Co-founders Yasin Ehsan and Faizan Ahmed at a “Demo Night NYC” event where they earned first place. Photo courtesy of Faizan Ahmed. 

An AI-based startup is tackling the tough job market for software engineering students and recent graduates. 

At Headstarter, 23-year-old co-owner Faizan Ahmed creates AI characters such as a clone of Lindsay Browning, a business leader and angel investor. Clients are mostly early-career people in the tech field looking to gain practice and confidence. They participate in one-on-one simulated interview sessions with these characters, which are designed to mimic the voices and personality traits of their real-world inspirations. Their real-life counterparts must consent to their likeness being used. Most are flattered, Ahmed said. 

For Ahmed, the key to Headstarter’s core technology has been world-building. It was his interest in this kind of creative problem-solving that drove a younger Ahmed to skip karate classes at a dojo on Jamaica Avenue to play video games at a friend’s house. 

Sometimes, that problem-solving happened even closer to home. When Ahmed was a teen in Richmond Hill, Queens, his mother received a call from an unknown number. The caller said her computer was infected. She was told to download software to help troubleshoot. Ahmed and his mother would later learn the caller tricked her into logging into her bank account so they could transfer money to their own account.

“He was very young at that age, but I remember him [later] being like, ‘OK, no, you need to reset your password. You need to create a different bank account. You need to go to the bank itself in person and figure out what steps you can do to protect yourself,’” Faizan’s older sister, Mehreen Ahmed, said. 

Her brother coached their mother about future scam prevention. Then he went down rabbit holes to learn the scammer’s strategy. Ahmed had no idea he was, in a way, coaching himself into a future career as a co-owner and head of machine learning at Headstarter, an AI coaching company for software engineers. 

“From that point on, I really wanted to understand what [the scammer] was trying to do. It required understanding how computers work and software,” he explained. “So I [could] maybe prevent other scammers like him from affecting other people.”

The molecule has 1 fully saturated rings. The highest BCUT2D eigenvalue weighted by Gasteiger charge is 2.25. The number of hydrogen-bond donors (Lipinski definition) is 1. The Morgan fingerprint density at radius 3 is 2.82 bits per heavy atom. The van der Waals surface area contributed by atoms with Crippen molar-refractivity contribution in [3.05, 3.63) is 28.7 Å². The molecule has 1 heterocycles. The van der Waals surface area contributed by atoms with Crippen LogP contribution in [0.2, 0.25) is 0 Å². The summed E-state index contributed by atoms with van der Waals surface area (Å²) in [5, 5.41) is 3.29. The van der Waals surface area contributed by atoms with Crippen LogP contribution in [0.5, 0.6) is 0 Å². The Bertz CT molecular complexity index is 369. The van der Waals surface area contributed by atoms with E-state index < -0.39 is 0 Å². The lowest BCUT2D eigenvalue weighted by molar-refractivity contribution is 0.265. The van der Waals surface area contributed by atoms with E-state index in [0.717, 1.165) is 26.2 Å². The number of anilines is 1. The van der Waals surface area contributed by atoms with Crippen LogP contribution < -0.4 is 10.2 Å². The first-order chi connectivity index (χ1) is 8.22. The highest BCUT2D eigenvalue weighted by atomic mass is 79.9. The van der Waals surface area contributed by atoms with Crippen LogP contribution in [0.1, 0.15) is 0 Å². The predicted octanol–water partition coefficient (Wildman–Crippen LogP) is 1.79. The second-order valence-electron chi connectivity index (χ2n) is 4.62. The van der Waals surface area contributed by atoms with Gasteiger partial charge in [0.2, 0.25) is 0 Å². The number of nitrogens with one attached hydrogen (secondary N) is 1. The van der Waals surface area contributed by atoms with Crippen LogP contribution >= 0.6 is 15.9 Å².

As far as Ahmed knows, his parents have not been scammed since then.  

Co-founders Yasin Ehsan and Faizan Ahmed with advisor Marco Morales at EdTech Week in New York City. Photo courtesy of Faizan Ahmed. 

Mining the craft 

Ahmed had two experiences in high school that further drove him into the tech field and toward the collaboration he would need in his leadership role at Headstarter. The first involved an inspiring high school teacher who taught him computer science and eventually asked Ahmed to lead classes. 

Coding clicked for Ahmed because he was naturally curious and constantly questioned how everything worked. “I look at cars and everything around me, and I’m like, ‘how do people build that?’” he said. 

He also learned a lot through video games like Minecraft, where building systems appealed to his love of logic. “I was like, ‘I can build these kinds of things in the game — what are some other things I can build?’’  

Robots, it turned out, were next. Serving on his high school robotics team “was a huge kind of moment in my life,” Ahmed said. Teamwork is critical in engineering, especially when being the underdog. With scarce funds from their school, he and his robotics teammates were competing against New York City high schools with tuitions as steep as $60,000. He says the team made it pretty far in the competition despite this.